The Devil as a Lack of Clarity

I’m a fan of Stephen Batchelor, the author and, for some, Zen apostate. He doesn’t believe in reincarnation or karma in the cosmic sense. He’s a believer in what he calls “secular Buddhism,” that is the relationship between Buddhism and the world we live in. I’ve especially been influenced by his book “Living With the Devil – A Meditation on Good and Evil,” that was published in 2004. I read a lot more in this book about the secular world than Batchelor possibly intends, even though elsewhere, such as in Buddhism Without Beliefs, he’s a great deal more explicit about secularity and his atheistic take on Buddhism.

Much in the way that I read Christianity as myth (in the same, albeit not as deep, way that Joseph Campbell did) I see Buddhism as myth, especially when dealing with themes like reincarnation and karma. Many of the stories recounted in Lving With the Devil involve Buddha’s meetings with Mara, which is the Sanskrit name for the devil. Looking at this mythically, I can’t say I believe that the historical Buddha actually ran into Mara dressed as a farmer, nor that Buddha was the subject of an attempted seduction by Mara’s beautiful daughters (and so on and so forth.) But I do believe that the themes of the stories are real and are a regular battle that humanity wages both amongst and within themselves. A devil is created by things such as attachments, attachments to such things as wealth, fame, ego and even a sense of oneself as a being separate from the rest of life. A devil is created when one attaches the meaning and definition of oneself outside of oneself.

If Zen is about one thing at all, at least as I see it, Zen is about clarity. Zen is about seeing things (and this becomes cliche among many Zen writers) as they really are. Zen is the squeegee that clears the mud from the windows, the wipers on the windshield. It’s difficult to see where you are going without clarity. A devil is a lack of clarity. It’s something in the way, though in the tragic sense Kurt Cobain used the phrase as a lyric rather than the wide-eyed wonder in George Harrison’s use of the same phrase. It’s a blocking, and “Living With the Devil” reiterates this over and over – a devil is that which blocks one’s path.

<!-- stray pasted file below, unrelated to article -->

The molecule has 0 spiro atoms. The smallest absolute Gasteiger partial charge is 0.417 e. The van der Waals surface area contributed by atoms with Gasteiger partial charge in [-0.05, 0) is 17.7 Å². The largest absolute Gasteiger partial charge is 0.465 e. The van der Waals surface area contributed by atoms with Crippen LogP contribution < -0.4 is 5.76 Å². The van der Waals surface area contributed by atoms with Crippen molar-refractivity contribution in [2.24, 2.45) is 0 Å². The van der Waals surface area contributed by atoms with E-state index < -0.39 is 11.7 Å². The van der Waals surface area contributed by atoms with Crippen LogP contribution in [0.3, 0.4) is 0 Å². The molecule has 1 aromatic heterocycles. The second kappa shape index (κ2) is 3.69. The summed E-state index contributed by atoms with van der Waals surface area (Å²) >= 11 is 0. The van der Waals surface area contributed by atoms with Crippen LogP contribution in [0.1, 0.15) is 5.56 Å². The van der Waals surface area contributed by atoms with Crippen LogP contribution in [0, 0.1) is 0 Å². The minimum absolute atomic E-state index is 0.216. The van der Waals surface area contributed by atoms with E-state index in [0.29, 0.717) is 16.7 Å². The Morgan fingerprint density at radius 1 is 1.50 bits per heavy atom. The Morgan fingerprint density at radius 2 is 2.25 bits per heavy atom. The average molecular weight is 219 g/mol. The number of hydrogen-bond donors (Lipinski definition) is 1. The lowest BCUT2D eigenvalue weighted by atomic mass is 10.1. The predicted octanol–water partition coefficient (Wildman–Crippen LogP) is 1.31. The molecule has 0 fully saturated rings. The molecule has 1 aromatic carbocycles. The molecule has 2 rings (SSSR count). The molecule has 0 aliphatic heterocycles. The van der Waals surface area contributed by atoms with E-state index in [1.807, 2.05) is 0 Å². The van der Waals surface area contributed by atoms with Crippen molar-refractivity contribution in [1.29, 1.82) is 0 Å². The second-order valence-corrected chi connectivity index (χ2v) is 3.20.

To be in the throes of attachment is to grasp desperately at something (or someone even) outside of oneself for answers and a sense of self. To be in the throes of attachment is to lose sense of right and wrong. To be right is to be on a path; to be in the wrong is to lose that path. To be attached is to be lost to not be able to see. Even something that is on its own perhaps, a good thing, can be the source of losing one’s way. Zen can be an attachment. Vegetarianism can be an attachment. Love of one’s country becomes nationalism when one is attached. It’s a lack of clarity that turns something that is neutral or even good into something that blocks one’s path. The phrase “my country, right or wrong” is an obvious illustration of this – sure, my country is fine as long as it’s doing the right thing, but supporting something that is in the wrong necessitates wearing blinders.

I’m not entirely clear on Batchelor’s take on reincarnation. I agree with him that the dogmatic view that there is something about one that passes into another body cannot be substantiated by reality, at least as we know it. But there is something when it’s read mythically. To me it’s very related to karma, as in the popular reading of karma as “what goes around comes around.” If you plant seeds of good in your life, good things grow after you’re gone. There may not be eternal life, but I remember vividly the bad things perpetrated upon me as a child by certain relatives. In my mind they are still alive. But here I am being, dare I say, attached… I still believe the evil things they said, they still affect me, despite the fact that what was said is  objectively false. This attachment, however, blocks the path, creates a devil, and robs me of the clarity needed to see that path or even forge a new one.

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